I learn all my lessons the hard way. So despite my earlier futility at a CRM seminar, an interactive email marketing workshop, a web branding symposium, and a wireless 3G technology roundtable…for some reason, I still opted for a seminar on creative titled, Successful Direct Mail Copywriting.
Oh, I knew it was a mistake as soon as I signed up, but as I said, I learn all my lessons the hard way. Why should this barren experience be any exception? At least I got away from the office for the day.
The speaker had an impressive list of credentials. Worked for some of the best advertising and marketing agencies in New York. Lots of awards. He was cool, calm and collected. Unfortunately, what he said made no sense whatsoever.
After introductions and explanations, he began to describe the system or process he sets in motion at the outset of a creative assignment.
“The very first thing I do,” he said, in a most convincing tone, “is to make a list of all the important ingredients my new test direct mail package should include.”
Oh darn, I thought, I was hoping for Bill Jayme. Instead I get Emeril Lagasse. At the sound of the word, list, that was it for me. Like a predictable melodrama on TV, I knew what was coming next. The old creative laundry list which usually starts out with broad, bland protestations about fear, greed, exclusivity etc. being the key drivers in direct mail, yadda, yadda, yadda. Then comes the laundry list of powerful, force-fed communications with magical words like free, new, guarantee, blah, blah, blah.
Geebus! I already know that. Everybody knows that. We’ve heard it and read it a couple of hundred times in seminars, speeches, articles, and books. Tell me something I don’t know. Like how I’m supposed to stay awake for the next forty-five minutes.
What struck me as odd was the fact that I have always believed the beginning of a creative assignment is the time to let your imagination fly. Think of some new, different, creative ideas. Have a little fun. Starting out is the time to think outside the box. You can make a list later. If you hire someone to write copy or conceptualize a new direct mail package, and the first thing he or she does is make a list…the first thing you ought to do is find a new writer.
So much of the direct mail copy you read these days sounds like it was written by a committee and directed at no one in particular. There’s no passion. No humanity. No one person actually speaking to another person. That’s what you get when you start out by making lists. When everybody follows the same formula, everything becomes sort of the same. The way people make decisions to buy things or use certain services is extraordinarily complex. It takes a lot of hard thinking and polished writing skills to come up with breakthrough direct mail packages.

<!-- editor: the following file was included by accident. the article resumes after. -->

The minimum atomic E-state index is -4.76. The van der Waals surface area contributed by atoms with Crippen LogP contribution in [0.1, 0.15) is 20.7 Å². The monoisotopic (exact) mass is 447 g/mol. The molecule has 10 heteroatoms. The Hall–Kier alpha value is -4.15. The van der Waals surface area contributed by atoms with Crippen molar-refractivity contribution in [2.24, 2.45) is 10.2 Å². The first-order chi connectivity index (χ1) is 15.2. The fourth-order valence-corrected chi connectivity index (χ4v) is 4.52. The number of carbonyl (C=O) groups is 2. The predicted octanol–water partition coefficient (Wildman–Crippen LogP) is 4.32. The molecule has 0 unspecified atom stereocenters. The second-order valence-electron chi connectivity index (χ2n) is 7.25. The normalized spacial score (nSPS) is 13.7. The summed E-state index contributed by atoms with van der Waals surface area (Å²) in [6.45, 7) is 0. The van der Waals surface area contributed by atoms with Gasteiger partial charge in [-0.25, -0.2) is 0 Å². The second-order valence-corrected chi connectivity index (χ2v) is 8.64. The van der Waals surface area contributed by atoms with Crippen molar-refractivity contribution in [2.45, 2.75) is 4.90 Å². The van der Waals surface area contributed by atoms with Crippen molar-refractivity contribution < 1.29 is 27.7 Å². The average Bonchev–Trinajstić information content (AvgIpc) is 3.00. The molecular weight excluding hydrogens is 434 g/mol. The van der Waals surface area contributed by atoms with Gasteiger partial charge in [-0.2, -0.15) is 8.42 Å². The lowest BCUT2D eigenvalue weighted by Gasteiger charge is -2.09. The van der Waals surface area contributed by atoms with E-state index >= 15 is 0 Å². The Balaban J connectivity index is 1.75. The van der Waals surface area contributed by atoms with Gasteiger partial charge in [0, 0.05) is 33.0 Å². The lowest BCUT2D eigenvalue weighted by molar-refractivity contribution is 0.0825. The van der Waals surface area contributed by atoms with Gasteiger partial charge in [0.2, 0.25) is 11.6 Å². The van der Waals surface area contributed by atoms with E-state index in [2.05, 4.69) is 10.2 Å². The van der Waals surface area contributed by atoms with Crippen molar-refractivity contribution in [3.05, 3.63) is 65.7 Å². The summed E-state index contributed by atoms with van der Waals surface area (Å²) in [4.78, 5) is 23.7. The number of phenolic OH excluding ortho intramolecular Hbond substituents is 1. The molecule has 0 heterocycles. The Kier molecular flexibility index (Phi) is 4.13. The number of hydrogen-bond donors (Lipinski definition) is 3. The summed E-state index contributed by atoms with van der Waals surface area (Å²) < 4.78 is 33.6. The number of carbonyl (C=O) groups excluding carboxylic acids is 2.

Instead of trying to oversimplify the task, why not help seminar attendees to try and view the copywriting and creative process from the standpoint of the person who has to execute the creative assignments. That would be especially helpful to people in large corporations who have to manage and guide the creative product through a labyrinth of marketers, accountants, attorneys, and executives.
After all, I don’t really believe that you can teach someone to write copy. Writing may be a learned skill, or at least a skill you can learn to hone or improve. But to do it successfully time after time requires talent. Besides, I think the majority of people who attend these seminars are not there to learn how to write, but to learn how to manage the writing process, and to have more control over the finished creative. So in that regard, if it were me leading the seminar, I would direct my comments more toward how to communicate effectively with writers to ensure that creative results are more in line with marketing objectives.
Keep in mind that copywriters need to “study their role,” so to speak. Like method actors, they need to “get into” the minds and emotions of prospects to convince them to take action. A truly great piece of copy gets people who don’t really need your product or service to buy it anyway, just because your arguments were so persuasive.
Hey, don’t get me wrong. I know why people like to speak or conduct seminars. It’s all part of personal branding. It’s perpetual PR to attract new clients. But if you’re going to speak, or conduct a seminar, or lead a roundtable or whatever. Put some thought into it. Make it useful. Try something no one has ever tried before. Even if you fail to pull it off, people will appreciate your effort and think highly of you. That’s human nature. That’s just the way people are.
By the way…next month I’ll be sending out a first-hand review of the next seminar I’ll be attending: How to Write a Really Boring List!
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